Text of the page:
My view, as it was in the case of Jim Hansen and the Bush Administration is simple, let Clive Spash speak. If the current policies can be read as supporting the suppresion of his research, then by all means, fix the policies.
The researcher, Dr Clive Spash, has been told not to publish a journal article that questions the economic underpinnings of carbon trading versus other means of cutting greenhouse emissions.
Dr Spash is an ecological economist with the sustainable ecosystems division at the organisation.
He told ABC Radio's AM that he was headhunted to join the CSIRO but wonders if he has a future there if he cannot talk about the subject of his research.
The CSIRO says it has had a long-standing policy that its scientists and researchers do not talk about policy and Dr Spash says it is a policy he was well aware of.
"The big concern here for economists has been about efficiency," he said.
"Taking an emissions trading scheme approach is known to be the most efficient approach. My paper is criticising that."
Dr Spash says at first he was told by his supervisors that he should try to have the paper published in an international journal to boost its academic credibility.
He did that and the article was accepted for publication by the UK journal New Political Economy.
"After the article had been accepted for publication and I had informed the acting chief of the division, two weeks later he informed me that the article could not be published," he said.
Dr Spash offered to publish the paper under his own name, disclaiming his CSIRO affiliation but later he was told that was not an option.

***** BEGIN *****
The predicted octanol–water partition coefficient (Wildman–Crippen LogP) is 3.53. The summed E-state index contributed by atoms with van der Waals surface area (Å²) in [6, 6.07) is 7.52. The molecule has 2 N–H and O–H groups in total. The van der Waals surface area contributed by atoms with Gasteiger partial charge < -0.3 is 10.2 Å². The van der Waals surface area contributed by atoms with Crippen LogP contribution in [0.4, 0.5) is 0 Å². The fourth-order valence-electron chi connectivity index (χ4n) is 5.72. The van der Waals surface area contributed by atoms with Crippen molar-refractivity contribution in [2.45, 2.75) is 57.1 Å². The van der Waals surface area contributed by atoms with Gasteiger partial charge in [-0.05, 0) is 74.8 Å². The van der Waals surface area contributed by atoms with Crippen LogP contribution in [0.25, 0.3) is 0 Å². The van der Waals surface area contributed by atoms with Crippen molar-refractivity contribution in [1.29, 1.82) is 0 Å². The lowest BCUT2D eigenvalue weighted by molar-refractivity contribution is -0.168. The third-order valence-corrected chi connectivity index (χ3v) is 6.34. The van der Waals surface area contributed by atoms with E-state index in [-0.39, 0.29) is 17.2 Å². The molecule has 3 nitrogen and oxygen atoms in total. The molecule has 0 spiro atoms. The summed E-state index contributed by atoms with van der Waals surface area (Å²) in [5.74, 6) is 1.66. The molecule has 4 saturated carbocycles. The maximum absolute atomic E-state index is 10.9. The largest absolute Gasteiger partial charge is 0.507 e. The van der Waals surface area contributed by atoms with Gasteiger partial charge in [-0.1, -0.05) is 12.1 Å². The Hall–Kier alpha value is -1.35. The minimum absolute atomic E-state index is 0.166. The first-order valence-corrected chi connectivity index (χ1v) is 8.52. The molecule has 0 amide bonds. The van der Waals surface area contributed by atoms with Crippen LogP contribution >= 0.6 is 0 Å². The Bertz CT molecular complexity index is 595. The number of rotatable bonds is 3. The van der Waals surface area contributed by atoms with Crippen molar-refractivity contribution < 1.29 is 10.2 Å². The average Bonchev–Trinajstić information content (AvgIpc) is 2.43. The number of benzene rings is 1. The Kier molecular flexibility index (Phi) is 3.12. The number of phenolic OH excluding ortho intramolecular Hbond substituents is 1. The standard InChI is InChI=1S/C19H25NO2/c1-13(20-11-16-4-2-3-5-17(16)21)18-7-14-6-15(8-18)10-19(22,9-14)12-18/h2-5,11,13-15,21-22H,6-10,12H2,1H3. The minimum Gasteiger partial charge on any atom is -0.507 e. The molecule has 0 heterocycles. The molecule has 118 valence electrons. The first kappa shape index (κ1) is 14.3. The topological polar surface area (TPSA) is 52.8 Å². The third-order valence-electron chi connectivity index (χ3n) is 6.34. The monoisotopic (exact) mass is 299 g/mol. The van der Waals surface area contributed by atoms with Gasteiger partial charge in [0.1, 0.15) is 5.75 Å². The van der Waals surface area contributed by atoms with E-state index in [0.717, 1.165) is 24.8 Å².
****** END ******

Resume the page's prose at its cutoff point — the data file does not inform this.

The controversy surrounding his paper seems to be in part behind efforts within the organisation to clarify its policies for scientists speaking out.
The CSIRO's chief executive, Megan Clark, explained the philosophy in an interview with ABC radio last month.
"If one of our scientists is talking about their discipline area there's no division between an individual and the organisation," she said.
But that leaves researchers and scientists like Dr Clive Spash wondering what they are supposed to do.
He was recruited to the CSIRO in 2006 from Scotland. He says he was told that the organisation wanted him based in Canberra so he would be close to policymakers.
"I'm aware of the statements of policy," he said.
"The problem is the interpretation that's being given to them right now, they're not particularly clear. There's real issue here about people working in the socio-economic area.
"There's also economists, anthropologists, you know a range of different people in the social sciences working within CSIRO.
"It's not at all clear to me how these people are supposed to work and do their job while trying to meet these general guidance principles that have been interpreted at present to say that we're not allowed to comment on any government policy at any level of government, anywhere in the world."
The organisation says Megan Clark is reviewing the question of whether Dr Spash's paper can be published.
04 November 2009
Update on Clive Spash at CSIRO
Earlier this week I discussed the apparent censorship of a paper by an Australian government research agency, CSIRO, because the paper was critical of emissions trading. The ABC has an update (and if you go to the ABC site you can hear Spash speak in the radio interview):